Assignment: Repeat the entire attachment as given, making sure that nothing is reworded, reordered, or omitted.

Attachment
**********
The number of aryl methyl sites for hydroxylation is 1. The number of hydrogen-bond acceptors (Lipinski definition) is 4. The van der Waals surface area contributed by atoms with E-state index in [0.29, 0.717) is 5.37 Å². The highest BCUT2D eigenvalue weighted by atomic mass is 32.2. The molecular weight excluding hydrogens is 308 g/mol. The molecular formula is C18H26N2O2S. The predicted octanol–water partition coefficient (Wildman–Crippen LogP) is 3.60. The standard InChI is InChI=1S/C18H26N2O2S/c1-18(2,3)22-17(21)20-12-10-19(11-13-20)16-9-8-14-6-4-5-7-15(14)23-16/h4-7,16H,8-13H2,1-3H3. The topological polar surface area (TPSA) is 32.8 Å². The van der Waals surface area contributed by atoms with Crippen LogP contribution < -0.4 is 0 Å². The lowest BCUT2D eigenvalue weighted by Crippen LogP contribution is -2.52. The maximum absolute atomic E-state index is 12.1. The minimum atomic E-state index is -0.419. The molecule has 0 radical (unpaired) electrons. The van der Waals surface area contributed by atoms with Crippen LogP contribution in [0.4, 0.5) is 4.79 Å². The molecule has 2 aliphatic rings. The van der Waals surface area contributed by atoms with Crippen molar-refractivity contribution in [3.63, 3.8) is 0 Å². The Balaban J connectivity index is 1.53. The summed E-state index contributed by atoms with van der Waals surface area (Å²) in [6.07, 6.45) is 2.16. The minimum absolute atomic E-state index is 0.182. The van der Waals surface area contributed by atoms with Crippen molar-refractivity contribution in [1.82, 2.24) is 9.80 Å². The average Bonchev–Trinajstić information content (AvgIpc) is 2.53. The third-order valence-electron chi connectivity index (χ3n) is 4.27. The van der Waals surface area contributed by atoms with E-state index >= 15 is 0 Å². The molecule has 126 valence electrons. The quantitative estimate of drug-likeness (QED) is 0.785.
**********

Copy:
The number of aryl methyl sites for hydroxylation is 1. The number of hydrogen-bond acceptors (Lipinski definition) is 4. The van der Waals surface area contributed by atoms with E-state index in [0.29, 0.717) is 5.37 Å². The highest BCUT2D eigenvalue weighted by atomic mass is 32.2. The molecular weight excluding hydrogens is 308 g/mol. The molecular formula is C18H26N2O2S. The predicted octanol–water partition coefficient (Wildman–Crippen LogP) is 3.60. The standard InChI is InChI=1S/C18H26N2O2S/c1-18(2,3)22-17(21)20-12-10-19(11-13-20)16-9-8-14-6-4-5-7-15(14)23-16/h4-7,16H,8-13H2,1-3H3. The topological polar surface area (TPSA) is 32.8 Å². The van der Waals surface area contributed by atoms with Crippen LogP contribution < -0.4 is 0 Å². The lowest BCUT2D eigenvalue weighted by Crippen LogP contribution is -2.52. The maximum absolute atomic E-state index is 12.1. The minimum atomic E-state index is -0.419. The molecule has 0 radical (unpaired) electrons. The van der Waals surface area contributed by atoms with Crippen LogP contribution in [0.4, 0.5) is 4.79 Å². The molecule has 2 aliphatic rings. The van der Waals surface area contributed by atoms with Crippen molar-refractivity contribution in [3.63, 3.8) is 0 Å². The Balaban J connectivity index is 1.53. The summed E-state index contributed by atoms with van der Waals surface area (Å²) in [6.07, 6.45) is 2.16. The minimum absolute atomic E-state index is 0.182. The van der Waals surface area contributed by atoms with Crippen molar-refractivity contribution in [1.82, 2.24) is 9.80 Å². The average Bonchev–Trinajstić information content (AvgIpc) is 2.53. The third-order valence-electron chi connectivity index (χ3n) is 4.27. The van der Waals surface area contributed by atoms with E-state index >= 15 is 0 Å². The molecule has 126 valence electrons. The quantitative estimate of drug-likeness (QED) is 0.785.